Django 1.2.2 released to close XSS enabling hole - Update
The Django Project developers have released Django 1.2.2 to close a vulnerability in the Python based web framework which allowed attackers to launch cross-site scripting (XSS) attacks. The exploit is, ironically, in the Cross Site Request Forgery (CSRF) protection code which was added in version 1.2.
This protection generated a random token that was inserted into hidden fields on forms and, at the same time, set in a cookie; when forms were submitted, the hidden field value and the cookie are compared to check for tampering. It was discovered that the template used to insert this token into forms implicitly trusted the cookie value and inserted it, unescaped, into the outgoing HTML. An attacker could potentially tamper with the cookie and use it to inject code that could carry out a XSS attack.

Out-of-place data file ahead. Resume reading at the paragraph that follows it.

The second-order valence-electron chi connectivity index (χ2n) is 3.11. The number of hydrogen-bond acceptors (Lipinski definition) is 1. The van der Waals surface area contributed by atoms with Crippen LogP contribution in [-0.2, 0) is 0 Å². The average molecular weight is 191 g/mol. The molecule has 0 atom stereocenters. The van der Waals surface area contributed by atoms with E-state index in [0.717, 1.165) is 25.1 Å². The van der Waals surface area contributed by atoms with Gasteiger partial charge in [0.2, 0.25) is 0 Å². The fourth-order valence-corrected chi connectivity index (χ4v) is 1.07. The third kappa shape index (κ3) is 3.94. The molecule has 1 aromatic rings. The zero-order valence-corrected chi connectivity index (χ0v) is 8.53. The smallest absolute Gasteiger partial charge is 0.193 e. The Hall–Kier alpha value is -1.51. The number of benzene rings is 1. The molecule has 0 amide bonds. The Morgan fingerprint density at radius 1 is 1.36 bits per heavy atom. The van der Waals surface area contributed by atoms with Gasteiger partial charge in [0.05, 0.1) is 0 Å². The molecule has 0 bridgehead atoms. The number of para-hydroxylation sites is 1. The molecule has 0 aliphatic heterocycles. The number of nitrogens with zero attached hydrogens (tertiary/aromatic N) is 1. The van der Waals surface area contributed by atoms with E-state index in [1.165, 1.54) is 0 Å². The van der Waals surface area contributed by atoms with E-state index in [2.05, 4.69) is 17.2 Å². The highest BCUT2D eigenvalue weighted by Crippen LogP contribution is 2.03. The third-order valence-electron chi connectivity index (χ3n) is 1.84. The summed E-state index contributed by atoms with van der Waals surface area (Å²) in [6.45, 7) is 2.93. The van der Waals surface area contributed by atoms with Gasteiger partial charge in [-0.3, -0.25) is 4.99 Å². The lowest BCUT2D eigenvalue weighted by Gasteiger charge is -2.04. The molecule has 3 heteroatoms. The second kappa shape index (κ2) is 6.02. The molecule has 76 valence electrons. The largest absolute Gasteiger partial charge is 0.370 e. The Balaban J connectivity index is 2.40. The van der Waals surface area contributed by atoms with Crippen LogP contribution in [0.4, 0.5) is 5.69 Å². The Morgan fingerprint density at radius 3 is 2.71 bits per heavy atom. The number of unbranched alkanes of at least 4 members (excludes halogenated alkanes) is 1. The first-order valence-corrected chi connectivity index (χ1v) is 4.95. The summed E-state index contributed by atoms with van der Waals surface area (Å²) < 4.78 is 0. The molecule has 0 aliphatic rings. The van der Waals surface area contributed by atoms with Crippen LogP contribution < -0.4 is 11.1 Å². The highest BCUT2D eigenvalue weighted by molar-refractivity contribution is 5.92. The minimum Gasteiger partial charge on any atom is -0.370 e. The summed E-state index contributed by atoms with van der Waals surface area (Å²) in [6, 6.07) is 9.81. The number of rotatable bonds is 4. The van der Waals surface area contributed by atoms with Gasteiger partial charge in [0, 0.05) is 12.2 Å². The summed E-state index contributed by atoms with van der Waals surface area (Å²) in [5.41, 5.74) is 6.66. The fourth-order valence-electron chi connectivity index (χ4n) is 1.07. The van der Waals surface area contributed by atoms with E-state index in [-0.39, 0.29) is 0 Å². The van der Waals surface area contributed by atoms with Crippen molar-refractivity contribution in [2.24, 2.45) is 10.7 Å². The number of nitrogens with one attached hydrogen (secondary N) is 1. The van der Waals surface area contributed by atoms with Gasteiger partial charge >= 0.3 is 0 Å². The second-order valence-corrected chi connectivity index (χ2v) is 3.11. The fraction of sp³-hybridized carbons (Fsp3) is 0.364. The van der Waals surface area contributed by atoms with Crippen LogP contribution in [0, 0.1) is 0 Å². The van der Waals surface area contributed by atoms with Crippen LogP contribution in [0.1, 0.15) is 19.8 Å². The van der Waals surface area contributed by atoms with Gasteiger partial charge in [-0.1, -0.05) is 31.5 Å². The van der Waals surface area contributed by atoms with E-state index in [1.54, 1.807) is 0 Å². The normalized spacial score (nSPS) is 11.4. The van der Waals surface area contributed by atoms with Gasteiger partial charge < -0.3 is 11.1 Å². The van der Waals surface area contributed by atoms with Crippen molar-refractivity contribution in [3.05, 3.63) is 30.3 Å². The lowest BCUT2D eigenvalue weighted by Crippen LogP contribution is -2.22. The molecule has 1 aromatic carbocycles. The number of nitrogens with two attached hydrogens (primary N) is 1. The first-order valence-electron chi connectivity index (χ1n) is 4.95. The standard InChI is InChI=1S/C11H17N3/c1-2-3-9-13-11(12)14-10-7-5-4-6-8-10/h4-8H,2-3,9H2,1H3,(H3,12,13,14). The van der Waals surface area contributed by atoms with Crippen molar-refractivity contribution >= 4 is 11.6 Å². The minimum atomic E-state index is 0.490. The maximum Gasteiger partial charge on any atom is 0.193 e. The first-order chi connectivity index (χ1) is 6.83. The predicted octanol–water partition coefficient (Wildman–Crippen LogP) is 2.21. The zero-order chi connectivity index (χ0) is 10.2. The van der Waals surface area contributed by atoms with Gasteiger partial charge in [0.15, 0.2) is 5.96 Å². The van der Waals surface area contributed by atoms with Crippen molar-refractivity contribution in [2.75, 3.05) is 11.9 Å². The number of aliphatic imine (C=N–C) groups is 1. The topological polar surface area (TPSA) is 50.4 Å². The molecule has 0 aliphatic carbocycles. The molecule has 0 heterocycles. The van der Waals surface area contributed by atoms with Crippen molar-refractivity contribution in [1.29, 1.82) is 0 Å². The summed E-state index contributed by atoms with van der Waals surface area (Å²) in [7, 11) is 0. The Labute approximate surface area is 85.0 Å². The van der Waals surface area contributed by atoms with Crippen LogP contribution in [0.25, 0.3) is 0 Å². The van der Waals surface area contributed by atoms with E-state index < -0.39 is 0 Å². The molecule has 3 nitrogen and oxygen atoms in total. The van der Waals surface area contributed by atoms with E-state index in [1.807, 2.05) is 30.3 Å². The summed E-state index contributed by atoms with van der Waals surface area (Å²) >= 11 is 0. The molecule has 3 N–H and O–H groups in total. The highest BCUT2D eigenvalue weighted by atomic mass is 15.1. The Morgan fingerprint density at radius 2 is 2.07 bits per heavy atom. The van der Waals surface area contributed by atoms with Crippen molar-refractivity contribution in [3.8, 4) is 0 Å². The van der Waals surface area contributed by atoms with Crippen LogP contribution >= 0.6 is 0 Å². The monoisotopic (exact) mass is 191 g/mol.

The CSRF protection in Django 1.2 is a new implementation of what was, in previous versions, a different and optionally-enabled subsystem; this means that versions prior to 1.2 are unaffected by the issue. The developers say Django 1.2 users are "urged to upgrade immediately" to 1.2.2 and note that they have not given their normal advance notification to Django distributors because of the "time sensitive nature of this issue".
Update 13-09-2010: The Django team has released version 1.2.3 of Django to address several issues found in the 1.2.2 package. The developers say that the update corrects problems with non-ASCII responses using CSRF tokens and various issues with administration forms and includes a corrected packaging manifest.